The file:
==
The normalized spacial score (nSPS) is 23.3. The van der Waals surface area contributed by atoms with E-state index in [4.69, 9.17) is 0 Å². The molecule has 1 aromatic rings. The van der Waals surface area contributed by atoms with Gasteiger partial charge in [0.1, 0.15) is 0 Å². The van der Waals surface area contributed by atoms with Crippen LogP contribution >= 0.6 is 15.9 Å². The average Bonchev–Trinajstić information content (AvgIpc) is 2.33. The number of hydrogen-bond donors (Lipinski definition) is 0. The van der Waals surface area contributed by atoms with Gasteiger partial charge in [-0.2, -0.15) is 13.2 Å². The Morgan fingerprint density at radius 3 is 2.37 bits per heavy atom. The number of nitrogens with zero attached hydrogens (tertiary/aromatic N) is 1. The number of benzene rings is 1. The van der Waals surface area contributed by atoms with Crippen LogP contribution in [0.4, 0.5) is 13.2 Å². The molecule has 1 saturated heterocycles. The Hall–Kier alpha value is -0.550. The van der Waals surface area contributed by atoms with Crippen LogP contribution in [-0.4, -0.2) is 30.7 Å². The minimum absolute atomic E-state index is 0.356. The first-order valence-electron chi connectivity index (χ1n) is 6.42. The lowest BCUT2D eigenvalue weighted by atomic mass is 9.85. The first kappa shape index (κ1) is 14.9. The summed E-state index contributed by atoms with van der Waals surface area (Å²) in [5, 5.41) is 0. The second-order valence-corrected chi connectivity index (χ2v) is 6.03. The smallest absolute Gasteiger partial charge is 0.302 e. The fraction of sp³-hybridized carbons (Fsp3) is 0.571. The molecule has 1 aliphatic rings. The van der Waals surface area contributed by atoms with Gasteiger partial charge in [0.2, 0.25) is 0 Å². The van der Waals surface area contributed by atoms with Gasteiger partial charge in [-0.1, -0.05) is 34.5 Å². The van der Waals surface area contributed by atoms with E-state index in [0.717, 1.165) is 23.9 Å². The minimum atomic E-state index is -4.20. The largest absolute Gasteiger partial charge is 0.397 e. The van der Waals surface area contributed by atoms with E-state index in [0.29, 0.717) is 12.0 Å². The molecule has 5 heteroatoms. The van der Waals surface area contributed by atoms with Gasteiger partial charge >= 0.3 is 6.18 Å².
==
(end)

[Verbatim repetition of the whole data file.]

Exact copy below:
The normalized spacial score (nSPS) is 23.3. The van der Waals surface area contributed by atoms with E-state index in [4.69, 9.17) is 0 Å². The molecule has 1 aromatic rings. The van der Waals surface area contributed by atoms with Gasteiger partial charge in [0.1, 0.15) is 0 Å². The van der Waals surface area contributed by atoms with Crippen LogP contribution >= 0.6 is 15.9 Å². The average Bonchev–Trinajstić information content (AvgIpc) is 2.33. The number of hydrogen-bond donors (Lipinski definition) is 0. The van der Waals surface area contributed by atoms with Gasteiger partial charge in [-0.2, -0.15) is 13.2 Å². The Morgan fingerprint density at radius 3 is 2.37 bits per heavy atom. The number of nitrogens with zero attached hydrogens (tertiary/aromatic N) is 1. The number of benzene rings is 1. The van der Waals surface area contributed by atoms with Crippen LogP contribution in [0.4, 0.5) is 13.2 Å². The molecule has 1 saturated heterocycles. The Hall–Kier alpha value is -0.550. The van der Waals surface area contributed by atoms with Crippen LogP contribution in [-0.4, -0.2) is 30.7 Å². The minimum absolute atomic E-state index is 0.356. The first-order valence-electron chi connectivity index (χ1n) is 6.42. The lowest BCUT2D eigenvalue weighted by atomic mass is 9.85. The first kappa shape index (κ1) is 14.9. The summed E-state index contributed by atoms with van der Waals surface area (Å²) in [5, 5.41) is 0. The second-order valence-corrected chi connectivity index (χ2v) is 6.03. The smallest absolute Gasteiger partial charge is 0.302 e. The fraction of sp³-hybridized carbons (Fsp3) is 0.571. The molecule has 1 aliphatic rings. The van der Waals surface area contributed by atoms with Gasteiger partial charge in [0.2, 0.25) is 0 Å². The van der Waals surface area contributed by atoms with Gasteiger partial charge in [-0.1, -0.05) is 34.5 Å². The van der Waals surface area contributed by atoms with E-state index in [0.717, 1.165) is 23.9 Å². The minimum atomic E-state index is -4.20. The largest absolute Gasteiger partial charge is 0.397 e. The van der Waals surface area contributed by atoms with E-state index in [0.29, 0.717) is 12.0 Å². The molecule has 5 heteroatoms. The van der Waals surface area contributed by atoms with Gasteiger partial charge >= 0.3 is 6.18 Å².